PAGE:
0

Some banks have JavaScripts that encrypt/hash the data on client-side using for example a public key or a hash algoritm, and then sending it. Submitting the form with ENTER on a computer with JavaScript disabled, would send the details "over the clear" (note: The site might still be SSL-encrypted if it use SSL, but the login details would get sent in clear ...


0

Google for Amazon cookie management. Authentication is only valid for a certain period of time, and once it expires they will not let you perform critical operations without going through it again. That is they first check if your "low quality" identity is authorized to perform an operation, and otherwise ask you to authenticate again to obtain a "strong ...


0

You are actually bringing about a very interesting point. Instead of just seeing authentication as proving your identity (the fact that you are indeed Bob), see authentication in a broader sense whereby your prove the authenticity of a claim. For instance, you could claim to be 21 years of age, you could claim to be an EU citizen, or you could claim to ...


0

I guess what is really confusing about this is that it goes against the typical way things are done. But if you want to break it down, let's look at the ways you've proposed. Authentication then Authorization This way, a user must prove they are who they say they are (in this case with a username and password, and once they do, the session is authorized ...


2

I have seen systems that filter by a list of allowed IP addresses first, so in order to even attempt to use an authentication method you have to be coming from a specified IP address or range. This is similar to what you are describing. But in general, authorization refers to deciding what an authenticated user can do, and so logically comes after the ...


1

What you are describing is, in fact, authentication. It is just a more explicit description of the steps involved in authenticating than you might generally see. Specifically, the steps in the authentication process are identification, and authentication. First you get an identifier (such as a username) and if it is a valid identifier and can be matched ...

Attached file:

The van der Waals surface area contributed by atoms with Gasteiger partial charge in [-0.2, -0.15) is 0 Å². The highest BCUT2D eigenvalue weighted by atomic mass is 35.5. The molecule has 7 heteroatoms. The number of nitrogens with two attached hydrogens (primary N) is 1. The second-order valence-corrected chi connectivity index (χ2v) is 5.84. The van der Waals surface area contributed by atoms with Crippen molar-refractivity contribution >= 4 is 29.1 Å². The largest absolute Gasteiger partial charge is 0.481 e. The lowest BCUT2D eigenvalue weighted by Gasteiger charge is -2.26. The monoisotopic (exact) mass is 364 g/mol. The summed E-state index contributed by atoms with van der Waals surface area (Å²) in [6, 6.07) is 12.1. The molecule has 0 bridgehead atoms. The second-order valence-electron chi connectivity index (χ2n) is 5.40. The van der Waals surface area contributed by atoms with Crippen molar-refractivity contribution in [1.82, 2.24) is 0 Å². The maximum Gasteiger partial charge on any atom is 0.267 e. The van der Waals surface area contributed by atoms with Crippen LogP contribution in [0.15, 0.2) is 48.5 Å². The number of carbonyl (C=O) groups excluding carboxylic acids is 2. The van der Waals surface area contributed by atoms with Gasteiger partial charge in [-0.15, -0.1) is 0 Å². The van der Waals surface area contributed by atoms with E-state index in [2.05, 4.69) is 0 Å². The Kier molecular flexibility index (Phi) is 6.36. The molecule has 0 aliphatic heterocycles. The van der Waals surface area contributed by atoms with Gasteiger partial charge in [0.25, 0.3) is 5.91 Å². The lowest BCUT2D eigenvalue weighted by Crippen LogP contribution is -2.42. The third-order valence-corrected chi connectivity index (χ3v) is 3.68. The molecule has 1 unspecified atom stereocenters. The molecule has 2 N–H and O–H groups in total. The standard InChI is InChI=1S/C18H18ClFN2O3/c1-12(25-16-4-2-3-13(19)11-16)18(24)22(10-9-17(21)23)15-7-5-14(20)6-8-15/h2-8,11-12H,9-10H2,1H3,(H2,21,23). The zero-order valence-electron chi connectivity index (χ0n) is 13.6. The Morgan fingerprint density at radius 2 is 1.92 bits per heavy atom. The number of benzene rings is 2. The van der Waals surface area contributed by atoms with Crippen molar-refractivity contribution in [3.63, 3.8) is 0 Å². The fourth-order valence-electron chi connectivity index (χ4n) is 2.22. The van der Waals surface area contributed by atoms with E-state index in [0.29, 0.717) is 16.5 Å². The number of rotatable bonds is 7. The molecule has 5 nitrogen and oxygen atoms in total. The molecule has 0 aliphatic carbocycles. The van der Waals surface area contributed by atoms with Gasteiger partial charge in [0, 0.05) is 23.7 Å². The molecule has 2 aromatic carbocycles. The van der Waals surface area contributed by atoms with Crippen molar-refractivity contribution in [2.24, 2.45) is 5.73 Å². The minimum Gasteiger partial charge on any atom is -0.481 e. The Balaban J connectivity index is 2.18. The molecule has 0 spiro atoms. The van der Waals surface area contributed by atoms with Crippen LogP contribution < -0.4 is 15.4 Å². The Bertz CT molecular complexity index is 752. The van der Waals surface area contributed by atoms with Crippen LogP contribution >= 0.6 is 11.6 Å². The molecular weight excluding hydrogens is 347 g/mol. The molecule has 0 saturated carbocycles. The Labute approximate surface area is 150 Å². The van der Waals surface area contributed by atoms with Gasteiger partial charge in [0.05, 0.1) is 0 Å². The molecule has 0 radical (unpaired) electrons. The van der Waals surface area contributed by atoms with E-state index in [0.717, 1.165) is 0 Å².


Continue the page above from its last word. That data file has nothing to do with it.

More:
2

I suspect this decision was not security related at all. Probably they had issues with users accidently changing focus on the form before they were ready because of their enter key behavior. Facebook is very bad about this. This company just wanted to give the user the option to prevent the enter key from doing anything but inserting a cr/lf.


2

I'm answering my own questions but for future seekers, I found this great article: http://www.thebuzzmedia.com/designing-a-secure-rest-api-without-oauth-authentication. Maybe I didn't explain my question well but this was the answer I was looking for. -- UPDATE -- Rory Alsop, asked to post a summary. You should definitely read the source. But in case you ...


5

You cannot trust the client, ever. A malicious user may abuse legitimate client software (theirs, or someone else's) An attacker may reverse engineer enough of the API to pretend to be a legitimate client Instead of trusting the client, work to ensure that the client's input is trustworthy. input validation input sanitization schema compliance velocity ...


6

I have not yet fully explored the spec. But: U2F is not using an OTP. It is really about site authentication and using possession of a private key as a factor. Time-bound OTP systems do an excellent job of combating phishing (stealing credentials) because they are hard to steal. U2F is really meant to combat MiTM attacks. Brute-force attacks would not ...